How To Make Your Dream of Homeownership a Reality
According to a recent Harris Poll survey, 8 in 10 Americans say buying a home is a priority, and 28 million plan to do so within the next year. Homeownership has numerous financial and non-financial advantages, so the interest is understandable.
However, it's unlikely that all 28 million Americans will meet that target in the coming year. Experts predict that approximately five million homes will be sold in 2023. Why is there such a disparity? It's partly because buying a home can be difficult.
When asked in the same survey, "Which of the following are preventing you from pursuing homeownership at this time?”:
▪ 34% answered, “I don’t have enough saved for a down payment”
▪ 30% answered, “My credit score”
If you want to buy a house, here's what you need to know to get there.
Put money aside for a down payment.
Your down payment accounts for a significant portion of the total cost of your home. Most home buyers put down some cash up front (a down payment) and then take out a loan (a mortgage) to cover the rest of the cost.
It's a long-held misconception that you must pay 20% of the purchase price as a down payment. In reality, a 20% down payment is not always required. In fact, the National Association of Realtors (NAR) reports that today's median down payment is 14% for the average buyer and only 6% for first-time buyers.
Regardless of how much money you can save for a down payment, know that there is assistance available. A local lender can show you different options for getting closer to your down payment goal. There are even loan types, such as FHA loans, with down payments as low as 3.5% for some buyers, as well as VA and USDA loans with no down payment requirements for qualified applicants.
Aside from assistance programs and loan types, here are a few other pointers to consider as you save for your down payment:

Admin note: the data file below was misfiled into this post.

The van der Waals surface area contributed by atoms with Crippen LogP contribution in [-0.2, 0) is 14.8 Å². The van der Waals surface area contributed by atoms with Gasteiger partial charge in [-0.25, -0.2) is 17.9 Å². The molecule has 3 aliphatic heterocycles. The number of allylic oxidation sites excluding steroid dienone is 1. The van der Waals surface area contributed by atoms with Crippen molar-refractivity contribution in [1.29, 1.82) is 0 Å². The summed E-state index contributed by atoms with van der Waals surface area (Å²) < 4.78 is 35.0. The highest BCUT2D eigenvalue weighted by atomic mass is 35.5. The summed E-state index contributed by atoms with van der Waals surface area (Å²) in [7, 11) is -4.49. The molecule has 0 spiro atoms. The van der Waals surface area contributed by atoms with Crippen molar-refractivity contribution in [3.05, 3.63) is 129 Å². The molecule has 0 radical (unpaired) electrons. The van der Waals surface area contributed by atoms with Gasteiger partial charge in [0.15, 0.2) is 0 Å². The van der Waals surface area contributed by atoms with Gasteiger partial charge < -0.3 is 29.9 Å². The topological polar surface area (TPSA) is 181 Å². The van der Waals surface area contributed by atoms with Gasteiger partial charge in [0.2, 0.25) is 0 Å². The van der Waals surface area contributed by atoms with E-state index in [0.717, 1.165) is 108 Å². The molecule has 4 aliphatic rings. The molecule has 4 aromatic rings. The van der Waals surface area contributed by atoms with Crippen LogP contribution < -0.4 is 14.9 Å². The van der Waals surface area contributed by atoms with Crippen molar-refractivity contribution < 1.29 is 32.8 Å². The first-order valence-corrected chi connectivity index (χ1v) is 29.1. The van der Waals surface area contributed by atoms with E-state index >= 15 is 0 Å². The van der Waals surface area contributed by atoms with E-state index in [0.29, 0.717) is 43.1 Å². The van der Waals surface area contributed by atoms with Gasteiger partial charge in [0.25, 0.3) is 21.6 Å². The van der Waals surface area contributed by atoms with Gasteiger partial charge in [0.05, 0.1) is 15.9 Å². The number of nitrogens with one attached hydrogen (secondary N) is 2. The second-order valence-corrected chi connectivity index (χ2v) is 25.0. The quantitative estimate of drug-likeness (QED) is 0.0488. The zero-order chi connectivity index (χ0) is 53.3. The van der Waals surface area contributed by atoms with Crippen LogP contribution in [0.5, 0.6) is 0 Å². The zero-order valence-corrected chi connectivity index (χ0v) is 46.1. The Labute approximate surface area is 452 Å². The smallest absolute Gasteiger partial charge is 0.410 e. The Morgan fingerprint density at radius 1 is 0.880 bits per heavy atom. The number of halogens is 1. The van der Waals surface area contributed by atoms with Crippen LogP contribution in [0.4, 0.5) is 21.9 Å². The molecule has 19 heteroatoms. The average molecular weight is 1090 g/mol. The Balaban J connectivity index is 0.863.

▪ Remember to factor in closing costs. In addition to your down payment, closing costs are usually 2-5% of the home’s purchase price.
▪ Maintain your savings. Your down payment shouldn’t deplete all your savings. It’s important to still have some money set aside for homeownership expenses after you move in.
▪ Explore your options and lean on your trusted advisor for expert guidance. Do your research, ask questions, and look into the resources available for buyers like you.
Enhance Your Credit Score
Your credit score is a number that tells lenders how financially reliable you are. A higher credit score typically indicates that you will be able to borrow more money at a lower interest rate. There are steps you can take to improve your credit score if it is preventing you from getting an affordable mortgage. Here are two examples:
▪ Pay your bills on time. When you pay your bills on time, your credit score improves. When you’re late, it takes a hit. One way to make paying your bills on time easier? Set up automatic payments when and where you can.
▪ Mix it up. From auto loans to credit cards to mortgages – there are several different types of credit. And having a mix of them improves your credit score.
If you want to buy a home this year, talk to a trusted real estate advisor to put together a team of professionals and start planning.
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